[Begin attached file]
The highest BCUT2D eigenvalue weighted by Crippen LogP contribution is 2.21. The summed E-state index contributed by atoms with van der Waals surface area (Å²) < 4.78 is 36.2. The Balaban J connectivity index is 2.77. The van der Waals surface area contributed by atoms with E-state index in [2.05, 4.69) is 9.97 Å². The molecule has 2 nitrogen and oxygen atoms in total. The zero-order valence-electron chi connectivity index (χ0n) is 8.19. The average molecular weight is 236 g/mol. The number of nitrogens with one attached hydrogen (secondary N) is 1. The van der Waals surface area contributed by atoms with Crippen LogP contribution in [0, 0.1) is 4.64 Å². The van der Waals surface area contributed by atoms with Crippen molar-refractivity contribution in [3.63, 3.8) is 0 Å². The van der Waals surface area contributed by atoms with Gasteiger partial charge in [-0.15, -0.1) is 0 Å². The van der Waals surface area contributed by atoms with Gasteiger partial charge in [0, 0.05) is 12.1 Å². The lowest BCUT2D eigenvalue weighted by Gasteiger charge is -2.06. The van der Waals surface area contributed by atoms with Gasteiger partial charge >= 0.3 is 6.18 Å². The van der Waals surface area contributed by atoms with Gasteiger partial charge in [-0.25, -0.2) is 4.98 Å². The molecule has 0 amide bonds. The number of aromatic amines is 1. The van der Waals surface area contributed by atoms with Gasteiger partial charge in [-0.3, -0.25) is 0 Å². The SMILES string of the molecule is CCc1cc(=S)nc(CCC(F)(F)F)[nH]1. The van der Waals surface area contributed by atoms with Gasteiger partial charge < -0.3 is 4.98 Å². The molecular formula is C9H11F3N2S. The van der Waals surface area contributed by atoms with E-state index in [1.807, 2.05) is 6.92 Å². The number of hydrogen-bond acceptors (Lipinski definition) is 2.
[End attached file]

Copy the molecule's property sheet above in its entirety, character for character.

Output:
The highest BCUT2D eigenvalue weighted by Crippen LogP contribution is 2.21. The summed E-state index contributed by atoms with van der Waals surface area (Å²) < 4.78 is 36.2. The Balaban J connectivity index is 2.77. The van der Waals surface area contributed by atoms with E-state index in [2.05, 4.69) is 9.97 Å². The molecule has 2 nitrogen and oxygen atoms in total. The zero-order valence-electron chi connectivity index (χ0n) is 8.19. The average molecular weight is 236 g/mol. The number of nitrogens with one attached hydrogen (secondary N) is 1. The van der Waals surface area contributed by atoms with Crippen LogP contribution in [0, 0.1) is 4.64 Å². The van der Waals surface area contributed by atoms with Crippen molar-refractivity contribution in [3.63, 3.8) is 0 Å². The van der Waals surface area contributed by atoms with Gasteiger partial charge in [-0.15, -0.1) is 0 Å². The van der Waals surface area contributed by atoms with Gasteiger partial charge in [0, 0.05) is 12.1 Å². The lowest BCUT2D eigenvalue weighted by Gasteiger charge is -2.06. The van der Waals surface area contributed by atoms with Gasteiger partial charge >= 0.3 is 6.18 Å². The van der Waals surface area contributed by atoms with Gasteiger partial charge in [-0.25, -0.2) is 4.98 Å². The molecule has 0 amide bonds. The number of aromatic amines is 1. The van der Waals surface area contributed by atoms with Gasteiger partial charge in [-0.3, -0.25) is 0 Å². The SMILES string of the molecule is CCc1cc(=S)nc(CCC(F)(F)F)[nH]1. The van der Waals surface area contributed by atoms with Gasteiger partial charge < -0.3 is 4.98 Å². The molecular formula is C9H11F3N2S. The van der Waals surface area contributed by atoms with E-state index in [1.807, 2.05) is 6.92 Å². The number of hydrogen-bond acceptors (Lipinski definition) is 2.